Frequent readers of the DmB will have noticed that I've not posted anything over the last few days. The reason is, quite simply, that I've been "worn slap out". I've tried to post a couple of times, but have literally dozed off in my office chair while trying to put a post together.

So, why am I in such a sorry state?

It all begins with the Alabama Farmers Federation Annual Meeting in Mobile nearly two weeks ago. I left the farm Friday morning and got back Tuesday evening. The four nights I was there I stayed up late talking to folks and really got off of my normal sleep schedule. Once I got home, it took about three days to re-adjust myself.

Then comes this past weekend. Dad and I and one of our employees were supposed to handle all the work. Saturday went off without a hitch, but when 3am Sunday morning rolled around it was just dad and I in the milking barn. Our employee had no-showed, something that was becoming a weekend habit with him. Typically on the weekends, two people will milk while the other puts out the feed for the cows and heifers. When someone's not there it really slows things down, so Dad and I were later than normal coming in for breakfast and I didn't get a chance for a much needed nap prior to Sunday School. It was just the two of us again that afternoon, as we terminated the services of the aforementioned employee when he came in with another poorly conceived excuse (he once claimed that he had to go to court despite it being a federal holiday).

So, we put in a couple of extra hours on Sunday, but I figured things wouldn't be too bad during the week. Then came the phone call at 2:15 Monday morning. My sister had gone into labor and my folks were heading down to Hattiesburg for the birth of their first granddaughter. So, my work day continued to begin at 3am through Wednesday and we spent the first three days of the week two men down.

It's Friday morning now and I'm feeling a little better after two mornings of not reporting until 5am. I shouldn't have to put in as much work this coming weekend and will be going down to visit my sister's family on Monday, so hopefully I'll get a good chance to recharge my batteries.

Such is the life of a dairy farmer.

Saturday, December 13, 2008

Farm update

After 7+ inches of rain from Tuesday night through Thursday afternoon, the weather is starting to improve. Of course, after that much rain things will be sloppy for a little while. There's another chance of rain first part of the week, but hopefully it will be minimal or none at all.

We were visited Friday morning by the outstanding veterinarian (and Dairyman's Blog reader), Dr. David Hidalgo of Amory Animal Hospital. He checked the general and reproductive health of some of our cows and performed a hernia surgery on one of our heifer calves.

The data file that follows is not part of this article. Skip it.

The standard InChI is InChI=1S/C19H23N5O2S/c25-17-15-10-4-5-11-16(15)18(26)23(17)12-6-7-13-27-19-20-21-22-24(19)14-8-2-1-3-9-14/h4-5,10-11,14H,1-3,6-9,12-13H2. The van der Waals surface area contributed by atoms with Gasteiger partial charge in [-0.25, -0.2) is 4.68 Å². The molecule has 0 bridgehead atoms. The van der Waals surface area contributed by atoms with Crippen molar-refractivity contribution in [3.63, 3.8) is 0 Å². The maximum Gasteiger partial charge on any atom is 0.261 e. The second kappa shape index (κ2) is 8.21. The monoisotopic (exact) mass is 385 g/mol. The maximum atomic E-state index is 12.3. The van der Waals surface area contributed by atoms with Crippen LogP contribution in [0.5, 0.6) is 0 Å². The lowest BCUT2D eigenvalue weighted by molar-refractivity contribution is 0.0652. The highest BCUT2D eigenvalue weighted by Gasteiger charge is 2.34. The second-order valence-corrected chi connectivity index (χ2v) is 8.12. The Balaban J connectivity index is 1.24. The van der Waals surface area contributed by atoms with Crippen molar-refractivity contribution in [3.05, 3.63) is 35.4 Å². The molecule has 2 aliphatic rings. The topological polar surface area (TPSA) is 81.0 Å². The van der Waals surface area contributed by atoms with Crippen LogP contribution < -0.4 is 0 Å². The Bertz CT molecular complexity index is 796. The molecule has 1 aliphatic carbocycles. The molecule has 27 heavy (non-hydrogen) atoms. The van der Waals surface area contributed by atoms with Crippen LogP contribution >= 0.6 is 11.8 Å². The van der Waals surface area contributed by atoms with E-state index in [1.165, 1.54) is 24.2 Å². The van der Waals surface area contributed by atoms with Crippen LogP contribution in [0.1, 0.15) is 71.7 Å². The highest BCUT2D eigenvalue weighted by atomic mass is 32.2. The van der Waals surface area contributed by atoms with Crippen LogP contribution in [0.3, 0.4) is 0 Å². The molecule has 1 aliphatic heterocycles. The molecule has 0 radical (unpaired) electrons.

We did change up our TMR this week, substituting sorghum silage and wheat baleage for the sudex and ryegrass baleage we were using. Despite the nasty weather we've had, I think they are beginning to respond and produce a little more milk.

We've added several new cows over the past few days and now stand at 205. And most of the heifers that have calved in over the last two weeks are flat-out getting after it. The future looks bright for most of those girls!

Thursday, December 11, 2008

Nasty weather

Cold, wet, and windy is what we're dealing with today. All we did this morning after breakfast was feed the heifers, put out a few bales of hay, and catch one heifer that needs an examination tomorrow. Hopefully the rain will stop before we start milking at 1:00.

Thursday, December 4, 2008

It's Thursday

It's Thursday, and I really have no idea what we'll work on this morning. We had a beautiful day yesterday, one of the best yo could possibly ask for this time of year. Today's a different story though. It's been raining since early this morning and looks to be dreary and cool all day.

On the plus side, the ten heifers that calved yesterday look like as a group they'll be heavy milk producers.

Wednesday, December 3, 2008

Lots of new cows

Since about 3:00pm yesterday, we've had seven heifers give birth to their first calves (and are thereby now classified as "cows"). Of those, we've only had to assist with one delivery (4:00am). There were also two that had just started going into labor before we finished milking this morning, and at least two more I think will probably start before the end of the morning. I'll check them all again in about an hour. Everything appeared to be progressing as it should with the two currently in labor, but we'll probably go ahead and assist delivery to take the pressure off of them if they haven't had the calves by the time we get back.

While it's very unusual for us to have so many calves in one day, it's not a record. We had 13 born over a 24-hr. period a couple of years ago. At least this time it's not raining like it was that day!

Monday, December 1, 2008

Starting a new week

After not having done much other than the "basics" since last Wednesday, it's time to get back in the swing of things. Or at least we'll try to. The weather has been pretty nasty lately...damp, cool, and windy. That's continuing this morning, though we're supposed to see a little sunshine this afternoon.

Of course, we've already milked and fed the milking herd this morning. From 7:00 'til lunchtime will probably involve moving some of our dry cows and heifers from one pasture to another. We also need to haul some hay and baleage up to the farm to grind up for our milking herd's TMR. We'll be back to milking and feeding duties at 1:00.

So, as you sit comfortably behind your desk in your climate controlled office this morning, think fondly of those of us out getting slapped around by Mother Nature while working hard to keep our nation fed.